1989.  In a seminal contribution published in Angewandte Chemie (#218), the Stoddart group announces the template-directed synthesis, under kinetic control, of a degenerate donor-acceptor [2]catenane in an impressive 70% yield.  The work describes the prototype for the subsequent design and development of bistable molecular switches.  Also, as the first all-organic catenane to be made in gram quantities, it opens up the search for more examples, e.g., the Hunter-Vögtle-Leigh amide-based catenanes (and rotaxanes) where hydrogen bonding is the molecular recognition motif that is exploited.  This class of mechanically interlocked molecular compounds is now being studied in a highly creative manner by David Leigh in Edinburgh.  The communication is cited over 180 times.

1988.  The Stoddart group reports, in two back-to-back Angewandte Chemie communications (#201 and #202), the synthesis of cyclobis(paraquat-p-phenylene), a tetracationic cyclophane which subsequently gains notoriety as ‘the little blue box’ because of its voracious appetite to complex with π-electron rich guests (see also #248, #259, and #413).  This one compound is to dominate research in the Stoddart group right up to the present day and undoubtedly beyond into the future!  The two communications are cited over 250 times.

1987.  The Stoddart group announces the structure-directed synthesis of molecular belts and collars in Angewandte Chemie using tandem Diels-Alder reactions (#169; see also #196, #214, #215, #216, #289, and #291), leading to the development of the concept of ‘Molecular Lego’ (#203; see also #271, #284, #287, and #298).

1987.  A series of six back-to-back communications is published in Chemical Communications, describing the complexation of paraquat (and diquat) by bisparaphenylene[34]crown-10.  This work is important since it demonstrates for the first time that organic dications can be threaded through crown ethers: the stage is now set from here on to develop the chemistry of the mechanical bond in all-organic systems based on the self-assembly of donor macrocycles and threaded acceptor dications (#160, #161, #162, #163, #164, and #165).  The fourth of the six communications, which points the way forward to the first synthesis of the first (degenerate) donor-acceptor [2]catenane, is reported (#218) in Angewandte Chemie two years later and is cited over 125 times.

1986.  A seminal review on second-sphere coordination, which has been highly cited, is published in Angewandte Chemie (#151; for subsequent reviews, see #200 and #406).  At this stage, the Stoddart group essentially leaves the field after five years for other researchers to develop further.  The review is cited over 200 times.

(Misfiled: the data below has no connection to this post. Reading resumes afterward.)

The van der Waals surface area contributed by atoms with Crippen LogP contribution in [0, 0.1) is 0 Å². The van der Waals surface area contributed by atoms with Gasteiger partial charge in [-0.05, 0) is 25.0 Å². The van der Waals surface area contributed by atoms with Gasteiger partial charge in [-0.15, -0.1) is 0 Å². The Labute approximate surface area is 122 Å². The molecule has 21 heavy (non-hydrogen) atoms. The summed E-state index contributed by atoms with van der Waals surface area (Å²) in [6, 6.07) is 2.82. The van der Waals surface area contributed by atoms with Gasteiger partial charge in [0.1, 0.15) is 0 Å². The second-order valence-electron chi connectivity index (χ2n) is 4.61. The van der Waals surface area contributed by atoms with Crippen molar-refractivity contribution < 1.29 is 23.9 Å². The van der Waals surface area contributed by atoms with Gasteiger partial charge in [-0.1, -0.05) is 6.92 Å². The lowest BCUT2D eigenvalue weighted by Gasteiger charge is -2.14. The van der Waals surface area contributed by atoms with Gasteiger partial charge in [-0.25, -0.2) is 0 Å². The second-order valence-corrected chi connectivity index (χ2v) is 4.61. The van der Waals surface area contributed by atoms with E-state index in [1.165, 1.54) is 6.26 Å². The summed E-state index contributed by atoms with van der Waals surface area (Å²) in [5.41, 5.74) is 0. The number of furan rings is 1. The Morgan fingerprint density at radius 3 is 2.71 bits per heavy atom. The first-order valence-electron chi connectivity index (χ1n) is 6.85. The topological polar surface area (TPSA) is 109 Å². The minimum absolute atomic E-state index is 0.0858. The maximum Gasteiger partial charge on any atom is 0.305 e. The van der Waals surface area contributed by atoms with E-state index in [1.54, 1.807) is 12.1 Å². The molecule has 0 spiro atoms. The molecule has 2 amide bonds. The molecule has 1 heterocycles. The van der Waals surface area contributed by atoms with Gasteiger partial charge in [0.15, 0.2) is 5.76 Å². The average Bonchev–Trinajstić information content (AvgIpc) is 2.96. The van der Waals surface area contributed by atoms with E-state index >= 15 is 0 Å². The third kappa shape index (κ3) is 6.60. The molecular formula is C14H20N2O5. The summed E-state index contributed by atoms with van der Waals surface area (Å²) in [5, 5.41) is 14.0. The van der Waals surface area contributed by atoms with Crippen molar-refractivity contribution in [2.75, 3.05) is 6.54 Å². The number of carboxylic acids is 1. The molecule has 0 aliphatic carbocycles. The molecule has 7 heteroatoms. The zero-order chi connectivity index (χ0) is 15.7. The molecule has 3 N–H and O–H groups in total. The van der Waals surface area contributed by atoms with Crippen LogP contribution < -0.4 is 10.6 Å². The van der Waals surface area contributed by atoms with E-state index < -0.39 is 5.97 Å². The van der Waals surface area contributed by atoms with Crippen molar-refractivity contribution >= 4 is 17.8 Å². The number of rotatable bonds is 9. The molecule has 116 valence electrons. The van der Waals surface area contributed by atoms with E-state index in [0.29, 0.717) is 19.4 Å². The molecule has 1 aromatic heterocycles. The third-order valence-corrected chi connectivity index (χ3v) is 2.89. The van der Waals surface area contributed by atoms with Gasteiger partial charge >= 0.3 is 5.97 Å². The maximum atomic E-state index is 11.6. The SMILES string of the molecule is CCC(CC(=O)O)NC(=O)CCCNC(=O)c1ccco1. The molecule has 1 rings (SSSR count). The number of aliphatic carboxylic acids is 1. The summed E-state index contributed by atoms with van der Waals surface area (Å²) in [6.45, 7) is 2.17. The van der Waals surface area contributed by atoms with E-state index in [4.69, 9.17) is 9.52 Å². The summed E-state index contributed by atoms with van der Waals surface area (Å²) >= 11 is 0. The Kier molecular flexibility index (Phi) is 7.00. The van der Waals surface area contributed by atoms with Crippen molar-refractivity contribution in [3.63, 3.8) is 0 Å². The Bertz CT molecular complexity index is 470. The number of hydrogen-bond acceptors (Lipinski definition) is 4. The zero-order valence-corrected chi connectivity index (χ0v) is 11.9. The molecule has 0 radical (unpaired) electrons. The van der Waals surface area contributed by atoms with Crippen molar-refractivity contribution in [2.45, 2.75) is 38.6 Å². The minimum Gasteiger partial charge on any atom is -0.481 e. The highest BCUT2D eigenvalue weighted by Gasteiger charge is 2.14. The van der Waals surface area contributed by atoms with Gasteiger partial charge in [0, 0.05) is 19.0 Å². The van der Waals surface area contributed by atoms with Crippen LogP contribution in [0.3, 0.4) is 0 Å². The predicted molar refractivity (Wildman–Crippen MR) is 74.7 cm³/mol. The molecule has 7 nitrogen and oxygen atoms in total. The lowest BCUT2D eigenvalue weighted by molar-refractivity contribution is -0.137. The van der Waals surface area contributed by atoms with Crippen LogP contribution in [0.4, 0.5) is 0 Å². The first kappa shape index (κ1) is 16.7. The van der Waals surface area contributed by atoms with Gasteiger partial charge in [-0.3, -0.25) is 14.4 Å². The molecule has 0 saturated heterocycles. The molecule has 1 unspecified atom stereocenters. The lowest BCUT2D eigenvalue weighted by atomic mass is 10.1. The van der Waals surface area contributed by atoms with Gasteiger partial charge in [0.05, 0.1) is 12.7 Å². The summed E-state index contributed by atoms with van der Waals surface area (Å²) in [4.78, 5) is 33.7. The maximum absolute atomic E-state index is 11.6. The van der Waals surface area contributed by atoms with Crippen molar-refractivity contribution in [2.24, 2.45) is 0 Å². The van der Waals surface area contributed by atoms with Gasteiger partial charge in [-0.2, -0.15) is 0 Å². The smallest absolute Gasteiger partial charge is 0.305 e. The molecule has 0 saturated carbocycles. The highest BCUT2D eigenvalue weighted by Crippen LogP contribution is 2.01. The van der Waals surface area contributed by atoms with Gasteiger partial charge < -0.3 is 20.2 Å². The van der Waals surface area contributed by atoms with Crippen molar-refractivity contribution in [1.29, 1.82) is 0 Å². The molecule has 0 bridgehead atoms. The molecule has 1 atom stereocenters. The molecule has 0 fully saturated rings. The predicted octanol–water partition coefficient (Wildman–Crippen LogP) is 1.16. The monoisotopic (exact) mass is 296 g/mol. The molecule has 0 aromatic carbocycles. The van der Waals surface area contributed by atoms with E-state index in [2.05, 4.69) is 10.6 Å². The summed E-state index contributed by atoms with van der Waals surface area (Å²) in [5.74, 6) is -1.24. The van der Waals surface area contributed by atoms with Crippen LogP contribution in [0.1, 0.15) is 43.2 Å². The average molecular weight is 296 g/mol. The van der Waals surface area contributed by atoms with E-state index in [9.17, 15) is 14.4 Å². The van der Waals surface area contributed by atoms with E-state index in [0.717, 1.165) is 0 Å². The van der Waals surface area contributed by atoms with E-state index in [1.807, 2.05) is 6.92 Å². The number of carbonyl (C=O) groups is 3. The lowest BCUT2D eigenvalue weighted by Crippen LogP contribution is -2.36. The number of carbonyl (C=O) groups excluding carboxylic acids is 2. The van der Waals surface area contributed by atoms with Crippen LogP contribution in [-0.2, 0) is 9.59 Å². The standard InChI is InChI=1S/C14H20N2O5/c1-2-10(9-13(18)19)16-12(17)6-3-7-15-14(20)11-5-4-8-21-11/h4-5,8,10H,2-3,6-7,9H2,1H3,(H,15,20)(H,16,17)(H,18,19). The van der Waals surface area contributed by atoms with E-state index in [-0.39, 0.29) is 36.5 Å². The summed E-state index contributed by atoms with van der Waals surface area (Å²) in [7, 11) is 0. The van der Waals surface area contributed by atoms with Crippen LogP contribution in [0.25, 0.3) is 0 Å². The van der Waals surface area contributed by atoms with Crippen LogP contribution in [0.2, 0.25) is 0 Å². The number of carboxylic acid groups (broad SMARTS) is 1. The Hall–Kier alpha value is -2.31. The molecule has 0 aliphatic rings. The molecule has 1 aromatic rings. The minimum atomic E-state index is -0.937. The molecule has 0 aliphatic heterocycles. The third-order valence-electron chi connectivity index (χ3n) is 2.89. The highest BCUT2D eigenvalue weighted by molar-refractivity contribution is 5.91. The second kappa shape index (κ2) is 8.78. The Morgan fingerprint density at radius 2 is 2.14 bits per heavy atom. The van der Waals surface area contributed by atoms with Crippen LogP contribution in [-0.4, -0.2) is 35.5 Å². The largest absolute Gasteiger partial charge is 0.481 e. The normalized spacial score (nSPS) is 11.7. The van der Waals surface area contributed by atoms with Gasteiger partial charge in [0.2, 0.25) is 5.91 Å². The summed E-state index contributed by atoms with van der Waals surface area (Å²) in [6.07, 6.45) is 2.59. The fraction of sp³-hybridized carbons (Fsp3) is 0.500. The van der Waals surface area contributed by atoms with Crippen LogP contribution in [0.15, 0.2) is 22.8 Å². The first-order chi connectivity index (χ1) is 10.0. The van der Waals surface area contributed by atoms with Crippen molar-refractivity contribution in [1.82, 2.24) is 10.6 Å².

1985.  The isolation of an adduct between the anti-cancer drug cisplatin and [18]crown-6 is described (#129) and the concept of second-sphere coordination is extended to the use of cyclodextrins as second sphere ligands for transition metal ammines including the anti-cancer drug carboplatin (#139, #140, and #141; see also #221).  The work becomes the subject of a patent with Johnson-Matthey who supports the research at Sheffield.

1983.  Donor-acceptor interactions are extended beyond second-sphere coordination to their complex formation between dibenzo crown ethers and the diquat dication in a seminal paper published in Chemical Communications (#111; see also #131 and #136).  This communication draws attention to the importance of [C–H···O] interactions, in addition to the donor-acceptor interactions, in stabilizing 1:1 complexes of this type.

1981.  The Stoddart group describes the use of donor-acceptor interactions between a cationic platinum complex carrying a bipyridyl ligand and dibenzo[30]crown-10 in a seminal communication published in Angewandte Chemie (#94, see also #130, #184, and #212).  The X-ray crystal structure solved by David Williams at Imperial College graces the front cover of the journal and heralds the beginning of the establishment of self-assembly processes for making donor-acceptor complexes.

1981.  The Stoddart group reports on the investigation of the second-sphere coordination of neutral and cationic transition metal ammines by crown ethers (#90, #91, #92, and #93; see also #109 and #152).  This research represents the first really successful attempt to illustrate a phenomenon about which Werner had speculated over half a century ago.

1979.  The Stoddart group writes a much-cited review "From Carbohydrate to Enzyme Analogues" for Chemical Society Reviews (#73).  This article, which coincides with Stoddart's leaving Sheffield for the first time to join the Imperial Chemical Industries (ICI) Corporate Laboratory, marks the end of an era where the research goals had included supramolecular catalysis.  It is cited over 180 times.

1979.  The Stoddart group describes the complexation of primary alkylammonium salts by asymmetric [18]crown-6 derivatives incorporating the 4,6-O-benzylidene unit in some methyl D-glycopyranosides for the first time (#67, #68, and #69).  This research line is subsequently pursued vigorously by researchers in Eastern Europe and Japan.

1977.  The complexation of secondary dialkylammonium salts by 1,7-diaza[12]crown-4 is reported (#58).  Some 18 years later many of the same salts are found to thread through [24]crown-8 derivatives.  See #354.

1975.  The chiral recognition by configurationally chiral cryptands synthesized from carbohydrate precursors is described (#40 and #41).

1974.  The Stoddart group describes the first synthesis of macrobicyclic polyethers with carbon bridgeheads (#30; see also #52).

1969.  Stoddart describes the synthesis and characterization of medium and large heterocyclic rings from cyclic carbohydrate precursors (#11 and #17).


Copyright © 2009 Stoddart Mechanostereochemistry Group. All rights reserved.

Designed by Hussam Khatib

2145 Sheridan Road
Evanston, IL 60208, USA
Phone: +1-847-491-3793
Fax: +1-847-491-1009